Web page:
The year 2020 has highlighted the risks of putting too much faith in economic projections or market expectations. We choose not to spend our time trying to forecast economic activity or index valuations. Instead we focus on companies, on business models and on long-term trends and growth opportunities. Ultimately, great companies can navigate economic cycles (both the ups and downs) better than poorly managed or undifferentiated businesses. Whatever our personal opinion about the broad economic outlook for the year ahead, it does not change our conviction about the best businesses to own for the long term.

We think the three big questions facing investors over coming months are likely to be:
1. How will the world change post lockdown?
Many – indeed, most – activities will be much the same post lockdown as they were before Covid-19. People will go back to their offices, return to restaurants and bars, and travel overseas on holiday. But people and businesses have learnt a lot about themselves during the past 12 months. Some of us can work effectively (and cost efficiently) from home; buying goods and services online is easier than going to the stores; and we can move freely without physical cash in our wallets. These trends, among others, were happening anyway, but they have been accelerated by the crisis, and they will increase the pressure on companies to stay ahead of the curve. The key, we believe, is to stick with industry leaders that are best positioned to adapt to these changes and capture the opportunities.

The greater impact is likely to come from government responses to the crisis. Unemployment and a massive build-up of debt are likely to be two enduring legacies of 2020. We expect this to result in a multi-year extension of enhanced monetary stimulus (cheap money) and massive infrastructure investment, specifically directed towards the green economy. Corporates may well be expected to help balance the books, especially unpopular ‘polluters’ and the much-politicised consumer tech companies.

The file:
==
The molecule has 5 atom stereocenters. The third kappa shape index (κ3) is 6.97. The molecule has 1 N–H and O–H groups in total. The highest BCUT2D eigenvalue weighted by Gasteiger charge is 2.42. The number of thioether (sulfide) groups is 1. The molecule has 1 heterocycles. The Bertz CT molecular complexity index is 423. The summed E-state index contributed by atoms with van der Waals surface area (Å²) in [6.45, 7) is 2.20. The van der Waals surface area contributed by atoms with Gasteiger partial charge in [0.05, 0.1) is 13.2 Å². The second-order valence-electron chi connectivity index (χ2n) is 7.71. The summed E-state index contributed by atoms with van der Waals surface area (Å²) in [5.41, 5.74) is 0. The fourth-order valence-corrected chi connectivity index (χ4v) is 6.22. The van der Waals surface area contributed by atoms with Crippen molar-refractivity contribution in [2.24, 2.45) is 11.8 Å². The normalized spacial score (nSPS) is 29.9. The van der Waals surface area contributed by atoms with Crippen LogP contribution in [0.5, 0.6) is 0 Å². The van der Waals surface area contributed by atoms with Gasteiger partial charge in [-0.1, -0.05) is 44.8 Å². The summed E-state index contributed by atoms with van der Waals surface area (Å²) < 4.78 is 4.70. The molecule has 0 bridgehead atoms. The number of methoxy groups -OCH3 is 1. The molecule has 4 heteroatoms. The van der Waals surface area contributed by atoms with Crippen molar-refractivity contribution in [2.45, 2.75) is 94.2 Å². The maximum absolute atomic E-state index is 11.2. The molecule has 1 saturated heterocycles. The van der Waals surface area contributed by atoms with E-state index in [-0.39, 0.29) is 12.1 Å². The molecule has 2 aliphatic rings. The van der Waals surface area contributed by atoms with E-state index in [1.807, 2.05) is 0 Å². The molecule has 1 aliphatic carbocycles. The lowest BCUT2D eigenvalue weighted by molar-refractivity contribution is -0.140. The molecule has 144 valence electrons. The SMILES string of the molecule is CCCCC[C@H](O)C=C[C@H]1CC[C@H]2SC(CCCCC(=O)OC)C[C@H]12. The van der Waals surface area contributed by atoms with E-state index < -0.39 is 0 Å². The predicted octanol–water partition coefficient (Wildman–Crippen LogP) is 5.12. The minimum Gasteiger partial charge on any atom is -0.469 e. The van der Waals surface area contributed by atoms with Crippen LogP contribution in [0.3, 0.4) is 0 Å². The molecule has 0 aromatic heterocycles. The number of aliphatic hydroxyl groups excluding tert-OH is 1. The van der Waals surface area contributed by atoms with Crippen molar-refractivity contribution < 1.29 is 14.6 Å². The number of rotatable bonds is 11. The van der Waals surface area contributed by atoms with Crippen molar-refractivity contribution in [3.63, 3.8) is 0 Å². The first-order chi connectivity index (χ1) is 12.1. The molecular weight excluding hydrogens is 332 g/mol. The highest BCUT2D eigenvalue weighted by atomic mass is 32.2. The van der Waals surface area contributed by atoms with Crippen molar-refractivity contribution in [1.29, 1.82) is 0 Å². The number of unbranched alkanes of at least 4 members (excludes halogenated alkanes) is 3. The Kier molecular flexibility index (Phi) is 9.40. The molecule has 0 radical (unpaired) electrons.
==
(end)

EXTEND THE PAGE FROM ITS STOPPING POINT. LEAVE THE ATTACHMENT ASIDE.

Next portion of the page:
2. Will Value or Growth outperform? What will happen to interest rates?
The first of these questions – Value or Growth? – is widely debated by investors at the moment, but we think it is somewhat meaningless. Value (companies whose share prices seem relatively cheaper), and Growth (companies whose revenues are growing relatively faster) are not necessarily mutually exclusive. We like companies whose long-term cash generation potential is being underappreciated and therefore undervalued by the market. We also like companies that have opportunities to grow, because they have the greatest potential to compound shareholder value. The Value versus Growth debate is usually centred around the price earnings ratio (P/E) of a company and how it compares to its historic average. We strongly believe that P/E is a flawed valuation metric1 because it fails to account for companies’ differing growth prospects, their capital intensity, or any changes in the risk-free rate2.

The more important question is whether interest rates will rise and what will be the implications if they do? We make no predictions but offer the following observations.
  • Rising unemployment and excess capacity in global economies are likely to limit the effectiveness of central banks’ ability to reinvigorate inflation.
  • The cost of debt will need to be kept low if governments are going to be able to service their rapidly growing debt piles.